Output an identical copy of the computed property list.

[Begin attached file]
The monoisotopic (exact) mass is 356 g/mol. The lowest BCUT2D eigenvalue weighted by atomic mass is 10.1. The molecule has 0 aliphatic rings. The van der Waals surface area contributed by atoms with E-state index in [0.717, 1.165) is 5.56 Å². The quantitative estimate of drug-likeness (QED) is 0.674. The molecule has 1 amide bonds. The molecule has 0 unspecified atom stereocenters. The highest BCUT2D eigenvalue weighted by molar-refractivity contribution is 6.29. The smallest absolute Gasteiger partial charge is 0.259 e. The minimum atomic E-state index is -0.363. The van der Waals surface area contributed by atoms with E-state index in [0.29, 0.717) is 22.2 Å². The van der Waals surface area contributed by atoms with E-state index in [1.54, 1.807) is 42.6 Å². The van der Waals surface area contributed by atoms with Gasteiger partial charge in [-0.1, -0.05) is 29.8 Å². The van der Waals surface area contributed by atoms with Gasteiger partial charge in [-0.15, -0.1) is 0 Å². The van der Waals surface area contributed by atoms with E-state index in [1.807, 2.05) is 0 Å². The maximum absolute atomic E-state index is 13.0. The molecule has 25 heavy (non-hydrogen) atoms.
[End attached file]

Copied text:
The monoisotopic (exact) mass is 356 g/mol. The lowest BCUT2D eigenvalue weighted by atomic mass is 10.1. The molecule has 0 aliphatic rings. The van der Waals surface area contributed by atoms with E-state index in [0.717, 1.165) is 5.56 Å². The quantitative estimate of drug-likeness (QED) is 0.674. The molecule has 1 amide bonds. The molecule has 0 unspecified atom stereocenters. The highest BCUT2D eigenvalue weighted by molar-refractivity contribution is 6.29. The smallest absolute Gasteiger partial charge is 0.259 e. The minimum atomic E-state index is -0.363. The van der Waals surface area contributed by atoms with E-state index in [0.29, 0.717) is 22.2 Å². The van der Waals surface area contributed by atoms with E-state index in [1.54, 1.807) is 42.6 Å². The van der Waals surface area contributed by atoms with Gasteiger partial charge in [-0.1, -0.05) is 29.8 Å². The van der Waals surface area contributed by atoms with Gasteiger partial charge in [-0.15, -0.1) is 0 Å². The van der Waals surface area contributed by atoms with E-state index in [1.807, 2.05) is 0 Å². The maximum absolute atomic E-state index is 13.0. The molecule has 25 heavy (non-hydrogen) atoms.